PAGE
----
The Swiss linguist Ferdinand de Saussure understood language as a social contract:
Language is not purely linguistic—it is enabled and reinforced by social conventions of use which are and have been transmitted from mouth to ear and from one generation of speakers to another. Language is an ongoing contract within a speech community which endures and is relatively resistent to change; even if this relative stability cannot be explained naturalistically, it supposes an inertial effect of shared investment in a tradition that an arbitrary system of signs considered on its own cannot account for. This receptive stance and acknowledged passivity of the language user before the sign removes any remnant of voluntariam from language, considering that historically sedimented social preactice largely constrains individual free choice in language use. — Beata Stawarska, Saussure’s Philosophy of Language as Phenomenology, 2015.
The inertial force inherent in language assures that change is not generally subject to individual whim but occurs in increments across time. The word sunny, for instance, emerged in English in the early 14th c. meaning, unsurprisingly, ‘full of sun’. This means that 14th c. speakers first heard the word sunny, found it apt and useful, and agreed to use it themselves and pass it on to their children.
As one can infer from your quote from Voltaire, the basis of a conversation — even a banal one about the weather — is that the speakers generally agree on the meanings of words in particular contexts. If Gina wishes to assign a meaning polar opposite to the one established some seven centuries ago, she is violating this social contract and will likely pay a social price. Not only will she be constantly explaining herself, but she will be dismissed as excruciatingly annoying.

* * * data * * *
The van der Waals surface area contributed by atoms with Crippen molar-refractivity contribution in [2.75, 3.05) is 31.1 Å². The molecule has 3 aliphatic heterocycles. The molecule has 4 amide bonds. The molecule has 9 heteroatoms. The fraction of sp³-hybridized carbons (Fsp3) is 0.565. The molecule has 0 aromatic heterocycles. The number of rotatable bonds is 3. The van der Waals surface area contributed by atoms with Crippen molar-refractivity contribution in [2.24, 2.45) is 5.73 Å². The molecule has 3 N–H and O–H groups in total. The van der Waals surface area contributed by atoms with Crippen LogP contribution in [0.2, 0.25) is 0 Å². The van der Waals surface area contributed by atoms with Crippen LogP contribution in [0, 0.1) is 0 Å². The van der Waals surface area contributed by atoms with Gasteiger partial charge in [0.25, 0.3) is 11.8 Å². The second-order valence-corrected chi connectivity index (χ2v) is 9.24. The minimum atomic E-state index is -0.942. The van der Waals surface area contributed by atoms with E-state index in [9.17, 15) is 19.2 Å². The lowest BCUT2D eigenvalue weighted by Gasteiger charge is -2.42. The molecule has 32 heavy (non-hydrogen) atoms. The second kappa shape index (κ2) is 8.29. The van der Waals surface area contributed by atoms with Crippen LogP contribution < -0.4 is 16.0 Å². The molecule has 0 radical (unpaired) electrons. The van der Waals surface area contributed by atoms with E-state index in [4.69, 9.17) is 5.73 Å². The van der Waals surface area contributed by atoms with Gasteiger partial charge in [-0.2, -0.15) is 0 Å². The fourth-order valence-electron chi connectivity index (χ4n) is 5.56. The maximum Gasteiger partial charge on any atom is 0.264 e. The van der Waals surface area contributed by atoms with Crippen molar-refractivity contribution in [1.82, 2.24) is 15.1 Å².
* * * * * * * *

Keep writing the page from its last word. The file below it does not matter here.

Unless Gina is, say, a popular novelist, an academic with a large list of publications, or a political figure especially noted for eloquence, her individual chances of any lasting influence on the language approach zero: those whose language is mirrored in dictionaries are educated elites. Thus the degree to which a dictionary is descriptive is limited by its aspiration to be a standard reference work.
Take the pronunciation of the word almond. The New English Dictionary (1888), predecessor of the OED, gives a single pronunciation, followed still today by Collins online for British pronunciation: \ˈɑːmənd. For current American pronunciation, however, there are eight:
ˈɑmənd ; äˈmənd; also ˈæmˈənd & ælmənd; amˈənd & alˈmənd; ˈɔlmənd ; ôlˈmənd
Not only are there variances in the first vowel, but whether the l is pronounced at all.
Merriam Webster gives only four variants:
\ ˈä-mənd , ˈa- , ˈäl- , ˈal- \
And Random House only three:
ah-muh nd, am-uh nd; spelling pronunciation al-muh nd
The remark that pronouncing the l in almond is a spelling pronunciation is an alert that the traditional way to pronounce the word is without the l. Yet more and more speakers, especially younger Americans, are pronouncing the l in words like balm, calm, psalm, and almond. A purely prescriptive dictionary would simply give the traditional pronunciation of the NED as the single acceptable pronunciation for North America and be done with it.
Collins is by far the most descriptive, and while no dictionary gives preference to pronouncing the l, only Random House points out its somewhat suspect nature. Contrast this to falcon, which most everyone on both sides of the Atlantic now pronounce the l while the traditional spelling is relegated to last place in the list.
You could perform semantic tests on various dictionaries as well. How many, for instance, allow the adjective unique to be compared (This sofa is the most unique), which would indicate a more descriptive approach, or condemn or ignore it prescriptively?
Yet such questions are mostly peripheral. There is no rigid dichotomy of prescriptivism writ in stone battling a descriptivist chaos. As de Saussure suggests, the social contract of language is remarkably durable.